Tour the Royal & Ancient Clubhouse at St Andrews

Tour the Royal & Ancient Clubhouse at St Andrews | Pro Club Bd

ST. ANDREWS, Scotland – I still can’t decide which was the coolest piece of memorabilia to be displayed at the R&A Clubhouse.

Was it the original oil paintings that hung on the walls? The award-winning silver Claret Jug awarded to Champion Golfer of the Year? Or Alister MacKenzie’s original sketch of The Old Course, surveyed and illustrated in 1924? All spectacular and part of the game’s rich history, but then you see the original Challenge belt awarded to the winner of the Open Championship from 1860 to 1870, until young Tom Morris finally won the belt by winning the event three times in a row – this is the next level.

Welcome to The Royal & Ancient Clubhouse, located beyond the first tee of the famous Old Course, is an iconic building whose exterior is instantly recognizable to golfers around the world. Arnold Palmer once described it as “entering the hall of the gods,” and thanks golf week Rater and club member Derek Dobbs gave me a great tour of the facility which was originally built in 1854 in the Georgian style of the time.

Dobbs joined the private club, which has around 2,500 members worldwide, in 1989, or as he put it, “a long time ago to know his stuff”. He usually comes over once a year and plays. (He is also a member of Royal Dornoch #Jealous.)

The entrance to the R&A Clubhouse in St Andrews. (Photo by Adam Schupak)

Blazer and tie are required for entry and unfortunately no photos or videos are allowed. In the main lobby is a cabinet that houses many of golf’s most prized trophies – from the amateur and ladies amateur trophies to the Claret Jug itself. There are two versions – one dedicated to the Champion Golfer of the Year awarded custody for a year, and the one I’ve studied closely, which never leaves the grounds and was last given to Bobby Jones when he won in 1927, and didn’t want to risk taking it home to America.

Continue to the trophy room where my eyes were drawn to the silver balls and Derek told the backstory of a notorious club tradition. Every year since 1754, the new captain has hit the ceremonial drive from the first tee and the local caddy who collects him is presented with an award. A silver cover of the ball is then attached to the cluster, which hangs from a silver putter like grapes on a vine. (Royal captains – there were four – have golden balls.) Later in the evening, at a dinner party, new members must touch this jewel to their lips and kiss the captains’ balls.

The Big Room, the main social room on the ground floor, features floor to ceiling bay windows and stunning views of the first tee. We sat and watched Trey Mullinax and others tee off and had drinks. The room is adorned with paintings of Queen Elizabeth II, Sir Michael Bonallack, five-time British amateur champion, and old Tom Morris. To have a locker in this room you have to be a member for 50 years.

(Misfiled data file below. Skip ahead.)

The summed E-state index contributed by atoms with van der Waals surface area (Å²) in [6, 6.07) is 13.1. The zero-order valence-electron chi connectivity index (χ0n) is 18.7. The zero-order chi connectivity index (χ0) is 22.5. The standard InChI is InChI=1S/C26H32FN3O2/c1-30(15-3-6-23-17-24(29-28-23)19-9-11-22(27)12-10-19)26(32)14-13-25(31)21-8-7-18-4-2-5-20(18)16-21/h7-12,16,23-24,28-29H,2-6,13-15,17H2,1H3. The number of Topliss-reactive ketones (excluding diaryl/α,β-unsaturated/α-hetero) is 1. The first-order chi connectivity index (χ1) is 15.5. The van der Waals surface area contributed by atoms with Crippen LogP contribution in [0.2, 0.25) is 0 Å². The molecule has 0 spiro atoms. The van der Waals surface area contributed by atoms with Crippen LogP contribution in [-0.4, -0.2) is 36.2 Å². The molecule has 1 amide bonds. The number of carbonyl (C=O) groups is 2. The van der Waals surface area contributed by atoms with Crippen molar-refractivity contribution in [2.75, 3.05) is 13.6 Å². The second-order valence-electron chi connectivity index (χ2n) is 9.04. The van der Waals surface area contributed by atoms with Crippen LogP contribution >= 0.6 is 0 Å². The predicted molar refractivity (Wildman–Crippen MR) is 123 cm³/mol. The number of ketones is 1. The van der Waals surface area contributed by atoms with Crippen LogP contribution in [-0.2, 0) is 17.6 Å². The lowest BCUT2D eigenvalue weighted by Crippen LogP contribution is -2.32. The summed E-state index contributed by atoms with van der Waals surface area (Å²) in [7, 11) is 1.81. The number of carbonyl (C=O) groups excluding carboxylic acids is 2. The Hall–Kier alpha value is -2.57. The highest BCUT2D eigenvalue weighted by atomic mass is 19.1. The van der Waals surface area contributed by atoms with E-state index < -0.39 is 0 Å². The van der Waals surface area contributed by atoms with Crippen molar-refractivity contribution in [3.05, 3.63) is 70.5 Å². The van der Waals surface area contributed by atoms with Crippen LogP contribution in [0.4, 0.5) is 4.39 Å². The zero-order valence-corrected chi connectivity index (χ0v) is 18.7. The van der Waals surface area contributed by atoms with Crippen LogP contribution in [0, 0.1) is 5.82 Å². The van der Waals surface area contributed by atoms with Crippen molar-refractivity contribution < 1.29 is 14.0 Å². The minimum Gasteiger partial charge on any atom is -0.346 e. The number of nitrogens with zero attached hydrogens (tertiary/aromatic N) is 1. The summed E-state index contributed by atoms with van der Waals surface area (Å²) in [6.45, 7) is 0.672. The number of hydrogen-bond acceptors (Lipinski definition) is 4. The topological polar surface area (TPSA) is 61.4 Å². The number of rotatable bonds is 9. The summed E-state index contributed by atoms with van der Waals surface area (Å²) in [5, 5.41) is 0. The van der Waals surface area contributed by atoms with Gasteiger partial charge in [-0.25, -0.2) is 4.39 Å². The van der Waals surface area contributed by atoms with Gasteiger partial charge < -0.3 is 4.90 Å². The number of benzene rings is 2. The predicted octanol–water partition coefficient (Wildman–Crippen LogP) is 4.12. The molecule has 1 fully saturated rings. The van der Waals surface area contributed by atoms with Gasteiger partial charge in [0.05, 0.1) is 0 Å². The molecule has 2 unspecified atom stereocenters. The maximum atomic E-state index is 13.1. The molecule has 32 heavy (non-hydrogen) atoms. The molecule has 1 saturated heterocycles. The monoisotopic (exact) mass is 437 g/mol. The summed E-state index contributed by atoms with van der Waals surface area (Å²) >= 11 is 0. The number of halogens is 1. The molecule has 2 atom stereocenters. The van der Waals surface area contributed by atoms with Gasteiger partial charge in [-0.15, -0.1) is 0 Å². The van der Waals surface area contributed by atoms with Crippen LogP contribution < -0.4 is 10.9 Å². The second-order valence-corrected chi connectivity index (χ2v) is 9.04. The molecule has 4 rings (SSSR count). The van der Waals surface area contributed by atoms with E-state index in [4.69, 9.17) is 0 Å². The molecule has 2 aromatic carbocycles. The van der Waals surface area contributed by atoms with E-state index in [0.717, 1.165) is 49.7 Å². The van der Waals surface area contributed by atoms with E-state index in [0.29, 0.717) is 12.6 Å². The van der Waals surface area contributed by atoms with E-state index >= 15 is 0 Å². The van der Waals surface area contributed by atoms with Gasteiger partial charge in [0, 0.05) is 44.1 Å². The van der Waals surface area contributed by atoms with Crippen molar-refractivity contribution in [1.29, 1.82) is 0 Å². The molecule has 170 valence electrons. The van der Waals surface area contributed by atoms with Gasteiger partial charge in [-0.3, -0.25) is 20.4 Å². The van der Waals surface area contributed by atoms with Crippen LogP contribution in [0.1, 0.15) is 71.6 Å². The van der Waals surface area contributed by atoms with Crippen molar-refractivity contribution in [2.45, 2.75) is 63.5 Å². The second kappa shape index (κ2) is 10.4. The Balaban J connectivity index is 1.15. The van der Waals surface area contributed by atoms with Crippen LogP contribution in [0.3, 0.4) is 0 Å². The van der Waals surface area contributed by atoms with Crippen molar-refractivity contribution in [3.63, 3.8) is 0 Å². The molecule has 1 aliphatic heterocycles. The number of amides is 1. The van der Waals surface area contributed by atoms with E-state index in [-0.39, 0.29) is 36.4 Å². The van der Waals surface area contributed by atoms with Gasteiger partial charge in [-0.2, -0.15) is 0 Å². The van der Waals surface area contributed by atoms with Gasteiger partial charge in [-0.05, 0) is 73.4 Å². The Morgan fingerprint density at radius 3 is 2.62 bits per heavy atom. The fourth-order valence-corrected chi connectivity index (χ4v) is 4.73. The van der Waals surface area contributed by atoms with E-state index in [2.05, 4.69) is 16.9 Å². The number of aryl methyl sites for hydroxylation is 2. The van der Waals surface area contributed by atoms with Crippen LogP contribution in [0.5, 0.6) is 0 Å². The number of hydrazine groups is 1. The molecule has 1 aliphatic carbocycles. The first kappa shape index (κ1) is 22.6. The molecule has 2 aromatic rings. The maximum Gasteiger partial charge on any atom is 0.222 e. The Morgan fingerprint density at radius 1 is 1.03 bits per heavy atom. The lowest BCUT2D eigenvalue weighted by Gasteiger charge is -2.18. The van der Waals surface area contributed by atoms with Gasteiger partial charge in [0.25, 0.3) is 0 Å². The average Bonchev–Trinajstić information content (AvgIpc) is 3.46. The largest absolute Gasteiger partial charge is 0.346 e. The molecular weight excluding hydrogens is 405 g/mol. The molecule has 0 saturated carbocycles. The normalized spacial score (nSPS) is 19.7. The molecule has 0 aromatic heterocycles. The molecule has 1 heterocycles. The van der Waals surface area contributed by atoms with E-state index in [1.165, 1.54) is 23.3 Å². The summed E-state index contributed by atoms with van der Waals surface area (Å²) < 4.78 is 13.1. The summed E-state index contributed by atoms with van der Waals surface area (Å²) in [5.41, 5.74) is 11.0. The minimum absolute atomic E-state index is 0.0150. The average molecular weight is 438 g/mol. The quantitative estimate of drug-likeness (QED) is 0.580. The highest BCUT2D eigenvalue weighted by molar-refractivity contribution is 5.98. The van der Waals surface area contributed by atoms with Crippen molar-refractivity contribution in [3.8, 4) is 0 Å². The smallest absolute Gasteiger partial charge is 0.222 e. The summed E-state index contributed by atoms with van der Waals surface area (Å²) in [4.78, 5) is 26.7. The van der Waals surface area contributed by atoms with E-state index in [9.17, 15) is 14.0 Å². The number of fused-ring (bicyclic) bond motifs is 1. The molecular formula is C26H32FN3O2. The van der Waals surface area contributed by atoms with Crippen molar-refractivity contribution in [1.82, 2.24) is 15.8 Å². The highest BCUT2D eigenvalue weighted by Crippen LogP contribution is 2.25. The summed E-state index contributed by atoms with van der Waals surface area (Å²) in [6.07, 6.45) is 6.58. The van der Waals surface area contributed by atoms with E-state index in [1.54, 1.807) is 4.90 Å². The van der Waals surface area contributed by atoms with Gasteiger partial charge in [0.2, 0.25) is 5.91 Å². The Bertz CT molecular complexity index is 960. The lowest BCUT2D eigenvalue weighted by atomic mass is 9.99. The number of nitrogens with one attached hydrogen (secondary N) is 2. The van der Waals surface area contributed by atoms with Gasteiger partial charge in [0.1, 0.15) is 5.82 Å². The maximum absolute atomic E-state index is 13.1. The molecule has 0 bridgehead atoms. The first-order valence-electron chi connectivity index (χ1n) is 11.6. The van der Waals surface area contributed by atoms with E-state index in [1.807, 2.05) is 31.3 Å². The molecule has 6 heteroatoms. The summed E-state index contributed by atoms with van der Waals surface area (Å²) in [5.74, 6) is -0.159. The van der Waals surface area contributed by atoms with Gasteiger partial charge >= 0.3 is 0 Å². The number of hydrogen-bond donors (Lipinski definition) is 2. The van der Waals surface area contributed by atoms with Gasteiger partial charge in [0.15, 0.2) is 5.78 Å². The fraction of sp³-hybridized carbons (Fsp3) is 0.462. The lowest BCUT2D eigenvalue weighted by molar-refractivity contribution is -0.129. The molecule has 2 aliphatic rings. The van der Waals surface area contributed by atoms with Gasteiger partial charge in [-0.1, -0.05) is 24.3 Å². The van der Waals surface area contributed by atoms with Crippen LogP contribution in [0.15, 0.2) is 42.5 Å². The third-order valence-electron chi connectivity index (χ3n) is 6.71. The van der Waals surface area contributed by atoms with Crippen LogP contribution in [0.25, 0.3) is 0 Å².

R&A members watch Tiger Woods before he tees off on the first hole from the R&A Clubhouse during the second round of the 150th Open Championship golf tournament at St Andrews Old Course. Mandatory Credit: Rob Schumacher-USA TODAY Sports

Interestingly, members don’t otherwise have their own lockers; Rather, they find an empty one and pay a pound to use it. They have thought of almost everything including a space to dry clothes in the locker rooms.

On November 30th or St Andrews Day the clubhouse is open to the public to take a tour of the ground floor and I encourage everyone to do so. But you need a member to accompany you upstairs.

The walls going up the stairs display an impressive art collection that is changed regularly. There were original oil paintings of the Grand Triumvirate – Harry Vardon, John Henry Taylor and James Braid, the three leading British golfers of the late 19th centuryth and early 20sth Centuries – by Francis Ouimet, the American who won the US Open at the country club in 1913 and was R&A captain in 1951, and a painting of the 2003 annual meeting when Prince Andrew was made captain. Former Open champion Peter Thomson and course architect Robert Trent Jones Jr. were easily identifiable in the painting. The staff prepared lunch while I admired the bird’s eye view of the first tee.

Spectators watch Tiger Woods (not pictured) on the 18th hole from the Secretariat’s balcony at the R&A Clubhouse during the second round of the 150th Open Championship golf tournament at St Andrews Old Course. Photo by Rob Schumacher-USA TODAY Sport

The clubhouse is a museum piece housing museum pieces from the great game. With chamber after chamber of old hickory putters, mashie-niblicks, brassies and cleeks, you’ll wonder why the British Golf Museum across the street is necessary. It houses so many priceless antiques such as Old Tom Morris’ Baffy Spoon and Allan Robertson’s rod iron from the 1850’s. These clubs were made by true craftsmen, but are so primitive that they seem more suitable for gardening. There is also a wall of unusual clubs including a rake niblick and the evolution of the golf ball from badminton (1840), gutty ball (1890) and even a leather ball (1943) in the billiard room.

The list of honorary members, which has already included former Open champions Jack Nicklaus, Gary Player, Tom Watson, Lee Trevino and Tony Jacklin, grew by three this week with the addition of Tiger Woods, Rory McIlroy and Paul Lawrie. As I went back downstairs, I spied a small wooden box with a slot cut out at the top. Hidden on a table, it said: “Letter of support for candidates”.

Excuse me while I stuff it full.

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